Dr. Christopher Busby warns about the dangers of air filters in Tokyo

Dr. Christopher Busby warns about the dangers of air filters in Tokyo

Christopher Busby, a PhD in chemical physics, and the former member of the Britain's Committee Examining Risks of Internal Emitters is best known for raising concerns about low-level radiation.

Since the tsunami and power-plant explosion in Japan in March 2011, he's zeroed in on radiation levels in car filters, which capture contaminated dust particles.

In the video below, Busby explains that the highest level of radiation that he's seen so far came from an air-conditioning unit in a 20th-storey apartment in central Tokyo.

Busby placed a tenth of a gram of dust from the suite on a gamma ray spectrometer, noting that the concentration of cesium-137 was "enormously high".

"So we have a serious problem in Tokyo," Busby says in the video.

He mentions that this dust registered hundreds of thousands of Becquerels per kilogram, which is off the charts in terms of risk to human health.

Busby, who has ties to the Green party, has claimed that there could be an additional 400,000 cases of cancer among those living within 200 kilometres of the disaster. The beret-wearing scientist generated some criticism when he sold a mineral supplement online that he claimed could diminish the effects of exposure to radiation.

"I think this is quite a serious discovery," Busby states. "I think that at minimum, what should be done here is people who are servicing these filters should be told that they represent a serious hazard for inhalation of the dust."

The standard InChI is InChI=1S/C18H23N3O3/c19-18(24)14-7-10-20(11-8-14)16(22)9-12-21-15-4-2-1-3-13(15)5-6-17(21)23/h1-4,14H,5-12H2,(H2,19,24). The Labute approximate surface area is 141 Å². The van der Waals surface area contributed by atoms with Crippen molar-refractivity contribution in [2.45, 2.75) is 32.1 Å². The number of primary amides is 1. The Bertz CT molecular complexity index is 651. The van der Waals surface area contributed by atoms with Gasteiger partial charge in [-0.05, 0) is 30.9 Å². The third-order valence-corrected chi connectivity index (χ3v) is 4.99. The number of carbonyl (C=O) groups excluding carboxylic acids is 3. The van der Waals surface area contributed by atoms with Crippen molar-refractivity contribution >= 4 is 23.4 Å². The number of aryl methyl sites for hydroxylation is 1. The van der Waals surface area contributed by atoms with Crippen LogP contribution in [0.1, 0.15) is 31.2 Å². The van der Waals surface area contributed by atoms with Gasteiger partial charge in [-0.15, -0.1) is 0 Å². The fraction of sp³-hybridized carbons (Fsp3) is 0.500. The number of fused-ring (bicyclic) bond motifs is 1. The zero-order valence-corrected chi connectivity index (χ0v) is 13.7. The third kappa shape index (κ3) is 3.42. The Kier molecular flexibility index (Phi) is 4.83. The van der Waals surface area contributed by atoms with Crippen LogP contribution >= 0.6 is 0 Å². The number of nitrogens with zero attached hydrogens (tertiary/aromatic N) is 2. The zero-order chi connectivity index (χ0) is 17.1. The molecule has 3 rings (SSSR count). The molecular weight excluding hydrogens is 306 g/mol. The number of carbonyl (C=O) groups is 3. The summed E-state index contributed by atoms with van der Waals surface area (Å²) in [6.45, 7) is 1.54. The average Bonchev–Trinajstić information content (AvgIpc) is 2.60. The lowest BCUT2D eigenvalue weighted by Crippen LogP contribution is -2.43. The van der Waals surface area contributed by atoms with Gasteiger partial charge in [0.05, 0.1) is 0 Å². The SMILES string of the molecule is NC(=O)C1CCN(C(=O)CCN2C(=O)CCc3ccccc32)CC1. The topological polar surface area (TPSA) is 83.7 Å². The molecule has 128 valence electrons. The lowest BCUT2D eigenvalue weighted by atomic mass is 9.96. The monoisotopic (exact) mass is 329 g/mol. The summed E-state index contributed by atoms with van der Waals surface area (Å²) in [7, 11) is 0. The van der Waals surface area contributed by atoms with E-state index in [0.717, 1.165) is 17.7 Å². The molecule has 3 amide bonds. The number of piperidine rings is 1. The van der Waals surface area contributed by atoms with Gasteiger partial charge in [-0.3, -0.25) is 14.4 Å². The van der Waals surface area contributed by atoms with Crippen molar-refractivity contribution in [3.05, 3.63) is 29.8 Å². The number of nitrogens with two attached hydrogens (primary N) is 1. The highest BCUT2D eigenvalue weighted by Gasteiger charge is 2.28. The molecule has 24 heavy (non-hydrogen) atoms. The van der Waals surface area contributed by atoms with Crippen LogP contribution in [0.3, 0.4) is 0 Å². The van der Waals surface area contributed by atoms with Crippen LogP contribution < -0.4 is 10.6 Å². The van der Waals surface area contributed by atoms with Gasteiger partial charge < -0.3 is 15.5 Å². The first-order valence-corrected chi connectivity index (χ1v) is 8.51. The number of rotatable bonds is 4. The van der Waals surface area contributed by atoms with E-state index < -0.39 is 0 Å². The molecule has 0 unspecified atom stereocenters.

Meanwhile, RadTest4U.com has announced no-cost testing of air filters for radioactive hot particles that continue to rain down on N. America as a result of the Fukushima Daiichi nuclear disaster in Japan. Anyone can participate by shipping a used air filter to the laboratory. Test results, including a list of any radioisotopes detected and the associated dose rates are returned via email.

After more than one year, the ongoing meltdowns of three reactors at the Fukushima Daiichi nuclear power plant in Japan is renewing concern across N. America about what types and amounts of fallout are still being deposited in our Nation’s fields, lakes and in the air we breathe. While it is already known that the disaster is contaminating the Pacific Ocean food chain from plankton up to larger migratory fish with vast amounts of radioactive materials, scant information is available to the general public on the impact inland.

Are there radioactive ‘hot particles’ floating around in the air in a local area that could be breathed in? What about inside of the home? Without any way to test for local contamination or exposure, many individuals could also be worrying needlessly, especially about minute, non-dangerous, increases over natural background radiation.

If people want to understand what their family has been breathing and what's been getting deposited on the ground and into the water in their local area, they may not need to look any further than the used air filter in their car, home furnace or vacuum cleaner. The small particulate matter that makes up fallout generally gets trapped by these filters making them an excellent collection points for analysis.

Testing and analytical services for the program are provided by KI4U, Inc. of Gonzales, TX. (http://www.ki4u.com). Widely regarded as one of the nations most experienced radiological instrument testing and calibration labs, KI4U has instruments, staffing and experience necessary to effectively carry out the testing program.

Each filter will be evaluated using the state-of-the-art radioactive isotope identification and dose rate calibration equipment. Test results, including a list of any isotopes detected, are returned via email approximately 7-14 days after the filters are received. There are no charges associated with the testing or the report.

While participant contact information is kept strictly private, national test results will be reported via an online map as well as weekly via a weekly email newsletter


Sources: www.straight.comwww.sbwire.com

Tags: fukushima


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